FIRST MAN – Review by Sarah Knight Adamson

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There’s a saying from the past, “Behind every successful man there is a woman.” In “First Man” (PG-13) Director Damien Chazelle tells the true story of the United States space program focusing on Neil Armstrong (Ryan Gosling), his family and the events leading up the Apollo 11 mission to the moon in 1969.

Claire Foy as Janet Armstrong, Neil’s wife, shines as her character is written to portray strength, courage, love, uncertainty, and fortitude. Yes, it’s true that her scientifically gifted, yet aloof husband Neil—had to endure life or death situations and in particular the claustrophobic, nightmarish conditions of space travel—yet, it’s Janet that holds him to exemplify the fatherly standard she desires. Regarding her performance, she portrays brilliant restraint, followed by her controlled authority. Bravo!

The film, based on the book “First Man: The Life of Neil A. Armstrong” by James R. Hansen. What I also appreciated in the film is the personal viewpoint of Neil Armstrong, his emotional family issues including the courage it took to complete the mission. Family picnics, poolside swims and the backyard barbeques with neighbors, provide a glimpse into the family dynamics. Gosling’s performance is intriguing to view. Silently grieving from the loss of his four-year-old daughter from cancer, he perseveres. In a press conference, a reporter asks him if the loss of his daughter has been tough to shoulder, his wise reply, “I think it would be unreasonable to assume it wouldn’t have some effect.”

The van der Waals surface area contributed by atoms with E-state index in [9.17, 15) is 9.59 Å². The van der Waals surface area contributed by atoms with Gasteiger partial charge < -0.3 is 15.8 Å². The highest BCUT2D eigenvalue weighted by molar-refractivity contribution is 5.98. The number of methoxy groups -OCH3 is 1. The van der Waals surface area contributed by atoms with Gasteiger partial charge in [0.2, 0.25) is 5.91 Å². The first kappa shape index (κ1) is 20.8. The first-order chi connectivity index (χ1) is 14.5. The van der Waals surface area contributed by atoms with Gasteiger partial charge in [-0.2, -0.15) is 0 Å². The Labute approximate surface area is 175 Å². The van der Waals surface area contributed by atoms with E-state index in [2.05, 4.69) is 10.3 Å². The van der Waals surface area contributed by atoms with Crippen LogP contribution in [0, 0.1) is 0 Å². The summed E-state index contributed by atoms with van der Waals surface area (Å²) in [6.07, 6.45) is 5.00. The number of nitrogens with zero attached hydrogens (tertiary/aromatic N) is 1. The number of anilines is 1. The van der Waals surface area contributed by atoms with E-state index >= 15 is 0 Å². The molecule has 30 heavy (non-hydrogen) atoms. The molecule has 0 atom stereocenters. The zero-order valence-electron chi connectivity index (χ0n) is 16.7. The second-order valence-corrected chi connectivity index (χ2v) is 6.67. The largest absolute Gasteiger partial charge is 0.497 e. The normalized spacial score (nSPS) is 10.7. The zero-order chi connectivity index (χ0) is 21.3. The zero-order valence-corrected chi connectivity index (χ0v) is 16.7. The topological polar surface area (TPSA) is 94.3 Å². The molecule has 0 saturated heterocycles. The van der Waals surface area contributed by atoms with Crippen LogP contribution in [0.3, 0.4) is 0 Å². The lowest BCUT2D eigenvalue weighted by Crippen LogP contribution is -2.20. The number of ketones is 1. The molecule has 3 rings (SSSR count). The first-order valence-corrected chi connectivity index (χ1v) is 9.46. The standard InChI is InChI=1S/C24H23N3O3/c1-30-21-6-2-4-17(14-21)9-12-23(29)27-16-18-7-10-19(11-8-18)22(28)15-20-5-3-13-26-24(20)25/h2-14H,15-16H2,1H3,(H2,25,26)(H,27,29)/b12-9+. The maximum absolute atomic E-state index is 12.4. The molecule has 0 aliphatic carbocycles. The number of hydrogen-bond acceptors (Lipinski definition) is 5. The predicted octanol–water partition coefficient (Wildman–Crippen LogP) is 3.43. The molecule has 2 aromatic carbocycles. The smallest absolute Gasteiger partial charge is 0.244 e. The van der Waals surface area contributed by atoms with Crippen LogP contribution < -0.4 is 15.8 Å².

Numerous astronauts die in the eight years leading up to the actual moon landing covered in the film; we view Gosling and his family suffering through the funerals, which hit oh, so close to home as the film shows his own daughter’s funeral in the first fifteen minutes. Serious and quiet by nature, Armstrong drew inward after his daughter’s loss. Gosling presents an emotional performance of a driven yet, despondent father. His performance is superb. Even though, we know Armstrong is the astronaut who first walks on the moon, the personal circumstances leading to the historic moment are astonishing.

Cinematically, filming with IMAX cameras enhances the space sequences that lead us to the final awe-inspiring moon-landing scene. Similar to director Christopher Nolan’s work in “Dunkirk” we are given a realistic portrait what it must be like to be in the seat of an astronaut’s capsule, presenting the harrowing ‘rocket science’ calculations and the split-second life or death decisions.

Although a little slow in parts, you may tear up, when revisiting the iconic, yet underplayed American Flag planting on the moon that offered a beautiful, chilling, patriotic moment of our nation’s history.

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Sarah Knight Adamson

Chicago-based Sarah Knight Adamson is the film critic for the Internationally syndicated radio show Hollywood 360, broadcast on over 90 stations. She has served on film panels for the Chicago Public Library, been a juror at film festivals, and writes about film for Naperville Magazine. She is founder and publisher of Sarah’s Backstage Pass website, where her written work appears.